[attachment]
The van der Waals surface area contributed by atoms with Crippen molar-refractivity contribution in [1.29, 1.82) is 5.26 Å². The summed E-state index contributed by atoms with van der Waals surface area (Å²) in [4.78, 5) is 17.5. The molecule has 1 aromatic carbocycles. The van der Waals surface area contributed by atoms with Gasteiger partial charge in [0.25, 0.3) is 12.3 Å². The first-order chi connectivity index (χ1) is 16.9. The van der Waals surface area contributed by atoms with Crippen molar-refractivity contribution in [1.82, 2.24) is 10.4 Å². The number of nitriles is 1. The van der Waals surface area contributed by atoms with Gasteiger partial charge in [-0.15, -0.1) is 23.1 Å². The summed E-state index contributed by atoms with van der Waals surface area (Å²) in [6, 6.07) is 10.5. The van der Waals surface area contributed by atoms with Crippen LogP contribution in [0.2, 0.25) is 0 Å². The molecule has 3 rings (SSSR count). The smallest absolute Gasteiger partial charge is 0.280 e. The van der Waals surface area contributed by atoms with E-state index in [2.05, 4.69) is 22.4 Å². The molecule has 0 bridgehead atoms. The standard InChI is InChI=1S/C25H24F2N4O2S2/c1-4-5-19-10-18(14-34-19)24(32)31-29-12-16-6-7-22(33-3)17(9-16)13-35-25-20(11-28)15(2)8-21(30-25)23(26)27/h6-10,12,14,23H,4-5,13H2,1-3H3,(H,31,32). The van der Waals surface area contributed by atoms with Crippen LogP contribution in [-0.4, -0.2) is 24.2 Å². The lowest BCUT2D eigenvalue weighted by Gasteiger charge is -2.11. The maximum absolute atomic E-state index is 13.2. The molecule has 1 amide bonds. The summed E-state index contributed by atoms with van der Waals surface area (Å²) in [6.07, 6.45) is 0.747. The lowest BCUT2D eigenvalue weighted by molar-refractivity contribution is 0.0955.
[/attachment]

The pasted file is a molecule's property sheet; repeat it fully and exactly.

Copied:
The van der Waals surface area contributed by atoms with Crippen molar-refractivity contribution in [1.29, 1.82) is 5.26 Å². The summed E-state index contributed by atoms with van der Waals surface area (Å²) in [4.78, 5) is 17.5. The molecule has 1 aromatic carbocycles. The van der Waals surface area contributed by atoms with Gasteiger partial charge in [0.25, 0.3) is 12.3 Å². The first-order chi connectivity index (χ1) is 16.9. The van der Waals surface area contributed by atoms with Crippen molar-refractivity contribution in [1.82, 2.24) is 10.4 Å². The number of nitriles is 1. The van der Waals surface area contributed by atoms with Gasteiger partial charge in [-0.15, -0.1) is 23.1 Å². The summed E-state index contributed by atoms with van der Waals surface area (Å²) in [6, 6.07) is 10.5. The van der Waals surface area contributed by atoms with Crippen LogP contribution in [0.2, 0.25) is 0 Å². The molecule has 3 rings (SSSR count). The smallest absolute Gasteiger partial charge is 0.280 e. The van der Waals surface area contributed by atoms with E-state index in [2.05, 4.69) is 22.4 Å². The molecule has 0 bridgehead atoms. The standard InChI is InChI=1S/C25H24F2N4O2S2/c1-4-5-19-10-18(14-34-19)24(32)31-29-12-16-6-7-22(33-3)17(9-16)13-35-25-20(11-28)15(2)8-21(30-25)23(26)27/h6-10,12,14,23H,4-5,13H2,1-3H3,(H,31,32). The van der Waals surface area contributed by atoms with Crippen LogP contribution in [-0.4, -0.2) is 24.2 Å². The lowest BCUT2D eigenvalue weighted by Gasteiger charge is -2.11. The maximum absolute atomic E-state index is 13.2. The molecule has 1 amide bonds. The summed E-state index contributed by atoms with van der Waals surface area (Å²) in [6.07, 6.45) is 0.747. The lowest BCUT2D eigenvalue weighted by molar-refractivity contribution is 0.0955.